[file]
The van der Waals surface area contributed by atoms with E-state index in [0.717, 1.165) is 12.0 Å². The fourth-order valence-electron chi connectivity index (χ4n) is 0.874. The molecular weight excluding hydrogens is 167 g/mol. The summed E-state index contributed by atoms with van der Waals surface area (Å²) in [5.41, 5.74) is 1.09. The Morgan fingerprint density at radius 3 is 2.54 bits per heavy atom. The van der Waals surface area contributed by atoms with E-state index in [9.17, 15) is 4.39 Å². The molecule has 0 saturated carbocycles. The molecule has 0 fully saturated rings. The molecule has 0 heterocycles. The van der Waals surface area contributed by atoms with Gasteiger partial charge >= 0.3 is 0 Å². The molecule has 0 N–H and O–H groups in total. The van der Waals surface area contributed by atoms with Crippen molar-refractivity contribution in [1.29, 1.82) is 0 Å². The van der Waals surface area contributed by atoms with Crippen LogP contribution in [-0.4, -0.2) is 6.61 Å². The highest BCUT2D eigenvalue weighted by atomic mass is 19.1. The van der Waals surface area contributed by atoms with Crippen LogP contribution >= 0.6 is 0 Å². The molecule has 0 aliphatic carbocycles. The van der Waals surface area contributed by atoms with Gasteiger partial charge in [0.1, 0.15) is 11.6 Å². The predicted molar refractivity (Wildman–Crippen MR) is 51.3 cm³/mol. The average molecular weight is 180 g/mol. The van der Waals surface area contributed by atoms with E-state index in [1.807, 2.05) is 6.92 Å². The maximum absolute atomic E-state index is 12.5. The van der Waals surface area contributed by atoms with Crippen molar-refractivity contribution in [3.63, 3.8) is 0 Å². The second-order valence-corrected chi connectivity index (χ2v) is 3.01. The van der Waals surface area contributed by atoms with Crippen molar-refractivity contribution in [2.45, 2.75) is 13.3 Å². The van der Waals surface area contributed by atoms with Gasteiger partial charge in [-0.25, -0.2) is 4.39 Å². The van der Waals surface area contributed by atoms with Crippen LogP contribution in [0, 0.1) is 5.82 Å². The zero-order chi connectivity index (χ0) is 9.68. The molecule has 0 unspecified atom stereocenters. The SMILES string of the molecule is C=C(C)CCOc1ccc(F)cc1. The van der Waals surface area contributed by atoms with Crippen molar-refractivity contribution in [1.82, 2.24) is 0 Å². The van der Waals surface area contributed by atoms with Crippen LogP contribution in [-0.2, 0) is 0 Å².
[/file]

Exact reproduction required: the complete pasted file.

The van der Waals surface area contributed by atoms with E-state index in [0.717, 1.165) is 12.0 Å². The fourth-order valence-electron chi connectivity index (χ4n) is 0.874. The molecular weight excluding hydrogens is 167 g/mol. The summed E-state index contributed by atoms with van der Waals surface area (Å²) in [5.41, 5.74) is 1.09. The Morgan fingerprint density at radius 3 is 2.54 bits per heavy atom. The van der Waals surface area contributed by atoms with E-state index in [9.17, 15) is 4.39 Å². The molecule has 0 saturated carbocycles. The molecule has 0 fully saturated rings. The molecule has 0 heterocycles. The van der Waals surface area contributed by atoms with Gasteiger partial charge >= 0.3 is 0 Å². The molecule has 0 N–H and O–H groups in total. The van der Waals surface area contributed by atoms with Crippen molar-refractivity contribution in [1.29, 1.82) is 0 Å². The van der Waals surface area contributed by atoms with Crippen LogP contribution in [-0.4, -0.2) is 6.61 Å². The highest BCUT2D eigenvalue weighted by atomic mass is 19.1. The van der Waals surface area contributed by atoms with Crippen LogP contribution >= 0.6 is 0 Å². The molecule has 0 aliphatic carbocycles. The van der Waals surface area contributed by atoms with Gasteiger partial charge in [0.1, 0.15) is 11.6 Å². The predicted molar refractivity (Wildman–Crippen MR) is 51.3 cm³/mol. The average molecular weight is 180 g/mol. The van der Waals surface area contributed by atoms with E-state index in [1.807, 2.05) is 6.92 Å². The maximum absolute atomic E-state index is 12.5. The van der Waals surface area contributed by atoms with Crippen molar-refractivity contribution in [3.63, 3.8) is 0 Å². The second-order valence-corrected chi connectivity index (χ2v) is 3.01. The van der Waals surface area contributed by atoms with Crippen molar-refractivity contribution in [2.45, 2.75) is 13.3 Å². The van der Waals surface area contributed by atoms with Gasteiger partial charge in [-0.25, -0.2) is 4.39 Å². The van der Waals surface area contributed by atoms with Crippen LogP contribution in [0, 0.1) is 5.82 Å². The zero-order chi connectivity index (χ0) is 9.68. The molecule has 0 unspecified atom stereocenters. The SMILES string of the molecule is C=C(C)CCOc1ccc(F)cc1. The van der Waals surface area contributed by atoms with Crippen molar-refractivity contribution in [1.82, 2.24) is 0 Å². The van der Waals surface area contributed by atoms with Crippen LogP contribution in [-0.2, 0) is 0 Å².